Thought: 3/5. Largely eschews big themes and ideas in favour of narrative, though of course between the philosophical musing and the hidden allusions to spot – and this time a murder mystery as well – Pratchett is never a brainless read.
Beauty: 3/5. Some fantastic images, some great lines… but also some quite bad lines.
Craft: 4/5. It’s hard to pin it down, but I just didn’t think Pratchett seemed on top form here, or completely in control. Too many jokes were misses, too many moments made me question the characterisation, I found it too easy to spot when we were going done a rabbithole that had nothing to do with the plot and was just shoved in to provide an excuse for some scene or other Pratchett felt like including.
Endearingness: 4/5. A bit of ropiness prevents me from loving the book. I do, however, love two, maybe three, of the main characters, so reading this will always be a pleasure.
Originality: 3/5. Like Guards! Guards! before it, this one does rely heavily on established narratives; that makes sense for it, as it’s often using those narratives satiricially, or at least parodically, but it means it doesn’t have quite the sparkle of novelty that some of Pratchett has, and at times it’s even a bit predictable. But there’s still enough of the Pratchett spark to make it feel like it’s own thing.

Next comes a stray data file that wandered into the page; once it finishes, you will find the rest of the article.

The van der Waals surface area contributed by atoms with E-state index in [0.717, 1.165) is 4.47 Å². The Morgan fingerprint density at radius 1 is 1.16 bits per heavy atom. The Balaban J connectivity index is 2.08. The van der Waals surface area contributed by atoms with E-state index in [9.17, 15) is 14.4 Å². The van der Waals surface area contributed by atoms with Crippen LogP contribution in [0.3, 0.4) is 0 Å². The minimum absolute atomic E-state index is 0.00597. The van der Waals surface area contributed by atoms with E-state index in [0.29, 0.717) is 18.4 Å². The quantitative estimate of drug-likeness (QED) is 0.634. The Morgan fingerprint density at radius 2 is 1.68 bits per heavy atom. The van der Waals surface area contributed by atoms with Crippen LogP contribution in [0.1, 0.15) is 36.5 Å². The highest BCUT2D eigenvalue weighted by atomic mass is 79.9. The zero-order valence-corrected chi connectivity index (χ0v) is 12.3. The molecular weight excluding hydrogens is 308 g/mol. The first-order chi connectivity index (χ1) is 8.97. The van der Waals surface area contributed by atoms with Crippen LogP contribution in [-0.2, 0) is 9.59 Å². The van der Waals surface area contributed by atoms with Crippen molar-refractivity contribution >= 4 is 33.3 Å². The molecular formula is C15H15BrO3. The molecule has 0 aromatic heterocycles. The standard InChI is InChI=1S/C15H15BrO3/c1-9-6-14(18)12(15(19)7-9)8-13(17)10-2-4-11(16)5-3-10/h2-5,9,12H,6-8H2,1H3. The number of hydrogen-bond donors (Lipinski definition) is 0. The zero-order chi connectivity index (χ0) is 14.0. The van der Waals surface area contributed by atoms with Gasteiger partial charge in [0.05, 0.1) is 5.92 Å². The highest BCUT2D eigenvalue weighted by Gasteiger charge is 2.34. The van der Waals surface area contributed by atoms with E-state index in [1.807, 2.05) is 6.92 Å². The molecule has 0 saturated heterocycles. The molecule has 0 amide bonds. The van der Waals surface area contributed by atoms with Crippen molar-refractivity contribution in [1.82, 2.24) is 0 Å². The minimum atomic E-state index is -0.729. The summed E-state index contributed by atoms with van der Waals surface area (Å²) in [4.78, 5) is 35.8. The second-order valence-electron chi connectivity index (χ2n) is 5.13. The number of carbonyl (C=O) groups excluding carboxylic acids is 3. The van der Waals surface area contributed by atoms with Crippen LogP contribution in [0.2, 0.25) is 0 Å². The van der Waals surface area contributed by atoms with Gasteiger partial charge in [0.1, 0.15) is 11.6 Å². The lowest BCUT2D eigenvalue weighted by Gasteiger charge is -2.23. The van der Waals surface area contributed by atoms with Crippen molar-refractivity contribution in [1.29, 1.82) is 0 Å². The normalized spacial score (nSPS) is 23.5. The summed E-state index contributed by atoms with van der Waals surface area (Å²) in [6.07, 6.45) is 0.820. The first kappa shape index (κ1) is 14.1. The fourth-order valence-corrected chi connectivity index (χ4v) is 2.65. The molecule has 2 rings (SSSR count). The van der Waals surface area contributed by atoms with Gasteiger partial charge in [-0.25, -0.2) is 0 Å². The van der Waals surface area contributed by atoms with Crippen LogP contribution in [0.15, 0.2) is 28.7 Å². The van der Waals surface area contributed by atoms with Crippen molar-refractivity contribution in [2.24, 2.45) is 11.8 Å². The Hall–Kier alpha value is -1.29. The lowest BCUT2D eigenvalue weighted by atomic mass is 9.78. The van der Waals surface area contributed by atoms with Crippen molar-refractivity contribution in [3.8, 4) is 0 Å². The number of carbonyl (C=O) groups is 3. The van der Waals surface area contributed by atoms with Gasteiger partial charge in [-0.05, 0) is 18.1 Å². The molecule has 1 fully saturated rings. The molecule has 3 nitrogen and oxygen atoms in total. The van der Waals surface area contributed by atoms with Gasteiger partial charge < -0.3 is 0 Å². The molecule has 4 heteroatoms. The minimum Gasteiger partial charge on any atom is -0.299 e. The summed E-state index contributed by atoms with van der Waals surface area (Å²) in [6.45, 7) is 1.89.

OVERALL: 5/7. GOOD. I may be being a bit harsh here, thanks both to reading it in its place in the series and to having probably read this one more often than the others. Maybe, for instance, that 4/5 for endearingness should be pushed up to 5/5, if I factor out my being a little jaded at this point. And that would probably be enough to push it up to ‘Very Good’. But either way, it’s on the edge of Good/Very Good. Which I may be disappointed with in the moment, but is no mean accomplishment in the bigger scheme of things. A little perversely, my individual scores actually suggest that this is a worse book than Guards! Guards!, which I’d never have said if asked – then again, maybe that’s fair, maybe Men at Arms is a less robust book that I just happen to think of as better because I prefer its style a little (I know others who think Guards! Guards! is among the best in the series, for instance).

(Yeah, sorry for the terse review. After fourteen Discworld novels it gets hard to find things to say about them, unless they’re particularly standout examples for better or worse.)